CamSur agrarian reform beneficiaries get livelihood aid

LIVELIHOOD AID. 'Sugbu' or tiger grass (shown in photo) is a primary material used in soft broom making. Some 30 agrarian reform beneficiaries belonging to a cooperative in Caramoan, Camarines Sur, received 6,000 sugbu sprouts and 30 sickles early November as livelihood aid from the Department of Agrarian Reform in Bicol. (Photo courtesy of DAR-5)

LEGAZPI CITY – Some 30 agrarian reform beneficiaries (ARBs) belonging to the Cagnipa Guijalo Beneficiaries Organization (CaGuiBO) in Caramoan, Camarines Sur, have received 6,000 "sugbu" (tiger grass) sprouts and 30 sickles early this month from the Department of Agrarian Reform (DAR) in Bicol.

In an interview on Tuesday, Geri Buensalida, DAR-Bicol spokesperson, said the distribution of planting materials is part of the Sustainable Livelihood Support for Disaster-Affected Areas (SLSDAA) program that aims to develop alternative livelihood or restoration and rehabilitation of the existing livelihood that were affected by the impacts of climate change.

"Sugbu is the primary material in soft broom making, and the distributed sprouts will provide additional support to its production and rehabilitation in the area," Buensalida said.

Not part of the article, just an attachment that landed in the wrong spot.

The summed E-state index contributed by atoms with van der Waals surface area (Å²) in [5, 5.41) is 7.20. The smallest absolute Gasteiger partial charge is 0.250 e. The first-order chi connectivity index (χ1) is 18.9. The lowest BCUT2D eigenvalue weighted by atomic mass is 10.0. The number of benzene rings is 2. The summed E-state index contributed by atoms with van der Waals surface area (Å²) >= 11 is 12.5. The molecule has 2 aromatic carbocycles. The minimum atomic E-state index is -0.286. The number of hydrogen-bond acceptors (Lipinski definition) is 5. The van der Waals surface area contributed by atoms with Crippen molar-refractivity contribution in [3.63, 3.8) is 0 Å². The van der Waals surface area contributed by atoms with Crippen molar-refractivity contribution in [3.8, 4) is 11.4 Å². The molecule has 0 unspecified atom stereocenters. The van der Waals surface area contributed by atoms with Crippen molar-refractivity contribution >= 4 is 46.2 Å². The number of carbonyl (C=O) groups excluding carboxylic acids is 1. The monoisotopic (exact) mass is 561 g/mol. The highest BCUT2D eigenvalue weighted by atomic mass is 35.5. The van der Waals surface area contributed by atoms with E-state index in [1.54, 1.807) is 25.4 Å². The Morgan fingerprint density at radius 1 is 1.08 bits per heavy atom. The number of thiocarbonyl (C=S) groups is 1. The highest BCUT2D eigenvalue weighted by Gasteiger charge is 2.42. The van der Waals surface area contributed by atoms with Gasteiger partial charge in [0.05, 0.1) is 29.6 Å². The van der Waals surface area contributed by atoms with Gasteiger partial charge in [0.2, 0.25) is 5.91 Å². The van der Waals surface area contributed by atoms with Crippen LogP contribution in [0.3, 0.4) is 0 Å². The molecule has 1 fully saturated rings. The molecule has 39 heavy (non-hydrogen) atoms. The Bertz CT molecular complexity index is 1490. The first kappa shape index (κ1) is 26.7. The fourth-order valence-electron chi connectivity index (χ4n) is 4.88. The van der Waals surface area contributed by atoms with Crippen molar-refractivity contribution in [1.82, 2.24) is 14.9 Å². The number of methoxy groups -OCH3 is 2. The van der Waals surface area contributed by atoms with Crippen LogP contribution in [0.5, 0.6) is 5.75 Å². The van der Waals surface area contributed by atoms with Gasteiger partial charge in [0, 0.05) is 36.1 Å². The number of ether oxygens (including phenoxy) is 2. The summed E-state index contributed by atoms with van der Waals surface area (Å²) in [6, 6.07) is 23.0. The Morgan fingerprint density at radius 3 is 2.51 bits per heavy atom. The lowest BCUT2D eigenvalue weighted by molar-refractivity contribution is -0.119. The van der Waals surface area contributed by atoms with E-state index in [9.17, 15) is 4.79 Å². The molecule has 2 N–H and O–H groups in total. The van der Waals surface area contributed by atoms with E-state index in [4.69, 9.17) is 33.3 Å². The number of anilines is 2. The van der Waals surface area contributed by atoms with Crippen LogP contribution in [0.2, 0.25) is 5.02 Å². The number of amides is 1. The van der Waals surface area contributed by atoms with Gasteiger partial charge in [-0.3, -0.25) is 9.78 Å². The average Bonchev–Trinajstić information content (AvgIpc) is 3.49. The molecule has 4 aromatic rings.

He said the beneficiaries, who are residents of a coastal area in Sitio Cagnipa, Barangay Guijalo, completed a training on soft broom making.

CaGuiBO is a cooperative registered with the Department of Labor and Employment (DOLE) and has 41 ARB members.

Almost 90 percent of its members are into sugbu production, covering almost 50 hectares of plantation in the area.

Tiger grass normally grows in open areas, particularly in logged-over areas, mountain slopes, and ravines. The panicles usually develop from October to March.

Buensalida said for best results, the rootstocks should be planted during the onset of the rainy season. The plants will produce more shoots and could yield more panicles.

The best time to harvest is during the months of February and March. (PNA)